Secret Circle: The Divide — Aubrey Clark
Cassie Blake and her circle of witches are back, but not exactly as you might remember them from when we last left off in L.J. Smith’s “The Power,” which was book three in the original Secret Circle series. It had a good ending too. The pure and altruistic Diana had given Cassie and Adam her blessing, thus allowing them to be together without guilt. Not very realistic, but this was how Smith created Diana and I’m pretty sure I am not the only one among her cult-like following of fans that loved Diana for her goodness and divine-like nature. After all, how many times was she compared to the goddess Diana? Jump to the latest installment in Smith’s series, although it was not written by her, and color me confused.
Early in the book a newcomer comes to town and while Cassie instantly feels a connection with her, Diana perfunctorily snubs the girl. Cassie notes that Diana is sometimes like this with outsiders. (Really? I think not.) Meanwhile, Cassie tells Nick she misses him and whether she means it to sound friendly or not, she comes off sounding flirtatious and self-centered. After all, he’s nursing a broken heart while she’s off making out with Adam. Then there’s the Faye and Cassie relationship. I’m pretty sure that in “The Power,” Cassie had overcome all fear of Faye after facing down her centuries-old dark witch of a dad. Faye was small potatoes after that. And yet, in the newest installment we find Cassie still finds it hard to meet her golden gaze. Screeching halt.
As much as I loved the original books, I’m not a huge fan of adding on to a series years after it ended. It would have been much better to set the books in present day, with the coven now in their 30s. I also abhor the fact that L.J. Smith is not the writer on this sequel. But what makes it worse is the new writer didn’t even keep the integrity of the characters intact. I have better things to say about the Vampire Diaries latest installments, with the last one being written by a ghost writer. The writer on that series did a better job of sounding like her, although it’s obvious it wasn’t Smith’s handiwork.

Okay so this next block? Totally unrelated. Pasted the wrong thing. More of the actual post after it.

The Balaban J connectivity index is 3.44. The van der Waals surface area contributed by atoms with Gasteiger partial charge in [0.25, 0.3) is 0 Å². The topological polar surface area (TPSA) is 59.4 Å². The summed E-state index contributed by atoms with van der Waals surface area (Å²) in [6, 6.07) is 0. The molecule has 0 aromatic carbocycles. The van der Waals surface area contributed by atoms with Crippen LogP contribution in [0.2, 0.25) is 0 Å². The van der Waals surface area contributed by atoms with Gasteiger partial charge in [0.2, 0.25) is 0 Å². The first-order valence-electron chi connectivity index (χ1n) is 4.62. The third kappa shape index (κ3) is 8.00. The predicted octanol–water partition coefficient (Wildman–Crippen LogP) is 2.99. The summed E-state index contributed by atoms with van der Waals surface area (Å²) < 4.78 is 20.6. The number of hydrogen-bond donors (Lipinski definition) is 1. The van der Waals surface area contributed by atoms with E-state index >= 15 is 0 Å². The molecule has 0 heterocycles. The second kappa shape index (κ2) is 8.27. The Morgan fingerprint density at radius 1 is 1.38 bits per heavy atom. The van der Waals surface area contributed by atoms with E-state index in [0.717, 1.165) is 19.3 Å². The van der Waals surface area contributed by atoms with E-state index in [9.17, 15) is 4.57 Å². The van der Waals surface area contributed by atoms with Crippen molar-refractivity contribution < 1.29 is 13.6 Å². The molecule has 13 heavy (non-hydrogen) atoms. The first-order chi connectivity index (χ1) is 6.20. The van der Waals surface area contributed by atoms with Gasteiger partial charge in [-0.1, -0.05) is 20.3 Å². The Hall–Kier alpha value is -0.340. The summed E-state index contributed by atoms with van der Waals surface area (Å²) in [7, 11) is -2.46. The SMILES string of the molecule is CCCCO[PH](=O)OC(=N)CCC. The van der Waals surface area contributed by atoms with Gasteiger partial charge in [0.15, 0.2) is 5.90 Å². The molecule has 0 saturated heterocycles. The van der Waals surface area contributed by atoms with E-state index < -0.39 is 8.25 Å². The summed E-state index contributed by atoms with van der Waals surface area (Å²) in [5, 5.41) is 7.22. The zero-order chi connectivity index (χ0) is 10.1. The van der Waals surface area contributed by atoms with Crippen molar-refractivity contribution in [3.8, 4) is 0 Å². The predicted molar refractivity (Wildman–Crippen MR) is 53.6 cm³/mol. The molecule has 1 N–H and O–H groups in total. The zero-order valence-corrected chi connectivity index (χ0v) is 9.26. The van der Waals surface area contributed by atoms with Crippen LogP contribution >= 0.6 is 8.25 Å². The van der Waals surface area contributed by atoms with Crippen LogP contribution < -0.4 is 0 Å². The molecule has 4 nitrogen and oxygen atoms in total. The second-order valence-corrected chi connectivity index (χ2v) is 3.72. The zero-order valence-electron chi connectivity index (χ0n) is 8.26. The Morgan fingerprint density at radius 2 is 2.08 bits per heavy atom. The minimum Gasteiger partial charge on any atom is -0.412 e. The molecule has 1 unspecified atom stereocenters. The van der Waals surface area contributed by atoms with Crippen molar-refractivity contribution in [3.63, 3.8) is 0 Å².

So anyway, Cassie meets a girl and becomes friends with her, but Diana and the rest of the circle don’t want her hanging with outsiders because there are witch hunters after them — which is feeling all too reminiscent of the television adaption of the “Secret Circle.” I could summarize this book more, but I’m just going to tell you that if you’re an L.J. Smith fan, a true fan, then you probably won’t like this. I got through the first couple of chapters and then switched to another book because I found it so generic. I eventually ended up reading the entire book, but the only reason I did it was so other Secret Circle lovers wouldn’t feel compelled to read it too.
Here’s my advice: if you loved the original series, don’t read it. It’s disappointing and sad to think that a beloved young adult author like Smith could actually have the ownership to her books taken away. And that’s all I could think about while I read this drivel. If I didn’t write a book review blog I wouldn’t have given it the time of day. It’s generic, and when it comes to books the brand is always better.